By pursuing the history of early modern education from the perspective of both institutions and individuals, the Folger Institute’s “Theatres of Learning” conference investigated the complex intellectual traditions of education in the period as they were refracted by practical concerns and produced new, and sometimes unexpected, thought. As a final complication, conference organizer Nicholas Tyacke raised the question in the conference’s last session of how scholars should account historically for the sheer pleasure of learning and education in addition to its other, more utilitarian, ends. For an audience of scholars who still take great pleasure themselves in understanding the intellectual exchanges of the early modern period and their cultural effects, this was no small question indeed.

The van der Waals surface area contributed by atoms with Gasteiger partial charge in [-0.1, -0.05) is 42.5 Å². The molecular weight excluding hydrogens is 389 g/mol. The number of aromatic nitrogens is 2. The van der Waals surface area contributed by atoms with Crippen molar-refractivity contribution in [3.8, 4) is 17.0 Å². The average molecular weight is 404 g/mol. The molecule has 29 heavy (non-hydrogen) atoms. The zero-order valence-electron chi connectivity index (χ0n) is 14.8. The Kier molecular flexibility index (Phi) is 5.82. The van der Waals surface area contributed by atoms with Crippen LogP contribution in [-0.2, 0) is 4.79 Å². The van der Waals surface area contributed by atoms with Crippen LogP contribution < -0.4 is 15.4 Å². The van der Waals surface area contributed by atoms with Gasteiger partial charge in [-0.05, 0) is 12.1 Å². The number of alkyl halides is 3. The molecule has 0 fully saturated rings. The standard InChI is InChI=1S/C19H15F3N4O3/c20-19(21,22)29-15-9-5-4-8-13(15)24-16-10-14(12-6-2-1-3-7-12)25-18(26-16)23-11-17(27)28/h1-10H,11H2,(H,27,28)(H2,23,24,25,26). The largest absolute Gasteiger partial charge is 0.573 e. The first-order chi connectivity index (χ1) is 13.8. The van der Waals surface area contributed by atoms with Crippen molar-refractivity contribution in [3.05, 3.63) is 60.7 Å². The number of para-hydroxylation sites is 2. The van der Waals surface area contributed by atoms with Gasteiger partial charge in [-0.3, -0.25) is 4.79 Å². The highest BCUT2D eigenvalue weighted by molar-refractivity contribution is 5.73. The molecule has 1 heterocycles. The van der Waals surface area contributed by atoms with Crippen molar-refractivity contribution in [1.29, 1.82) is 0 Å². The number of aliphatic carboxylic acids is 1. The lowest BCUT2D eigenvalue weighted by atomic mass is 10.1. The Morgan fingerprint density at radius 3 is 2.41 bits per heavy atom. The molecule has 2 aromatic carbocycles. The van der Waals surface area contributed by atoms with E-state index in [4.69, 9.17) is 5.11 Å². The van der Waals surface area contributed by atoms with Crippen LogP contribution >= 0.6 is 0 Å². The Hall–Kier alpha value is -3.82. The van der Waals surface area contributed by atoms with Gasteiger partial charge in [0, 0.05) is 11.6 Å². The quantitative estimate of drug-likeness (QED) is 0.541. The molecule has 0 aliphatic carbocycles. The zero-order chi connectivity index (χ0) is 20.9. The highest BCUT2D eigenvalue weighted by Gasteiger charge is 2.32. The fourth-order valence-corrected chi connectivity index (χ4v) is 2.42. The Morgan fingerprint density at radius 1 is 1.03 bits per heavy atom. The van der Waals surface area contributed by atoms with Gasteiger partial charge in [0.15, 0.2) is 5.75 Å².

Timothy Lundy is a PhD student in English and Comparative Literature at Columbia University. He studies early modern English literature and culture, and is particularly interested in theories and practices of translation.